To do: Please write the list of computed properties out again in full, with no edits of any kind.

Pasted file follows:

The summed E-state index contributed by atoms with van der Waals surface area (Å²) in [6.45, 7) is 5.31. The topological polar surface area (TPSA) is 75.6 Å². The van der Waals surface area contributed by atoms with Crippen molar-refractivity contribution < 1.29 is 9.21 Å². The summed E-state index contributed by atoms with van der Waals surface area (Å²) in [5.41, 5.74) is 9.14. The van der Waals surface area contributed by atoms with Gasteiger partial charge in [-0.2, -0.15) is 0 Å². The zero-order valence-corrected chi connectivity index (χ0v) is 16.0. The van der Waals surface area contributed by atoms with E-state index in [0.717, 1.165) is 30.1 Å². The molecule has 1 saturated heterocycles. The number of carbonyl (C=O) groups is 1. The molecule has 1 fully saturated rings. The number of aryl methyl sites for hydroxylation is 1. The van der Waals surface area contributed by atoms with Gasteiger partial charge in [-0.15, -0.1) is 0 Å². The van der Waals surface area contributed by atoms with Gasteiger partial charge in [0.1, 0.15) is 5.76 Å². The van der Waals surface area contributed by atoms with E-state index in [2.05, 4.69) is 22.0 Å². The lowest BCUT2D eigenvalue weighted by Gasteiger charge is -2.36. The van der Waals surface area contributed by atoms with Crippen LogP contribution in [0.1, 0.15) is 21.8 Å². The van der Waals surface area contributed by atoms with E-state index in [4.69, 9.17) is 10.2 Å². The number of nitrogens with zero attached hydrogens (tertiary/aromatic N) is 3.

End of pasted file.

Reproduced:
The summed E-state index contributed by atoms with van der Waals surface area (Å²) in [6.45, 7) is 5.31. The topological polar surface area (TPSA) is 75.6 Å². The van der Waals surface area contributed by atoms with Crippen molar-refractivity contribution < 1.29 is 9.21 Å². The summed E-state index contributed by atoms with van der Waals surface area (Å²) in [5.41, 5.74) is 9.14. The van der Waals surface area contributed by atoms with Gasteiger partial charge in [-0.2, -0.15) is 0 Å². The zero-order valence-corrected chi connectivity index (χ0v) is 16.0. The van der Waals surface area contributed by atoms with E-state index in [0.717, 1.165) is 30.1 Å². The molecule has 1 saturated heterocycles. The number of carbonyl (C=O) groups is 1. The molecule has 1 fully saturated rings. The number of aryl methyl sites for hydroxylation is 1. The van der Waals surface area contributed by atoms with Gasteiger partial charge in [-0.15, -0.1) is 0 Å². The van der Waals surface area contributed by atoms with Gasteiger partial charge in [0.1, 0.15) is 5.76 Å². The van der Waals surface area contributed by atoms with E-state index in [2.05, 4.69) is 22.0 Å². The lowest BCUT2D eigenvalue weighted by Gasteiger charge is -2.36. The van der Waals surface area contributed by atoms with Crippen LogP contribution in [0.1, 0.15) is 21.8 Å². The van der Waals surface area contributed by atoms with E-state index in [4.69, 9.17) is 10.2 Å². The number of nitrogens with zero attached hydrogens (tertiary/aromatic N) is 3.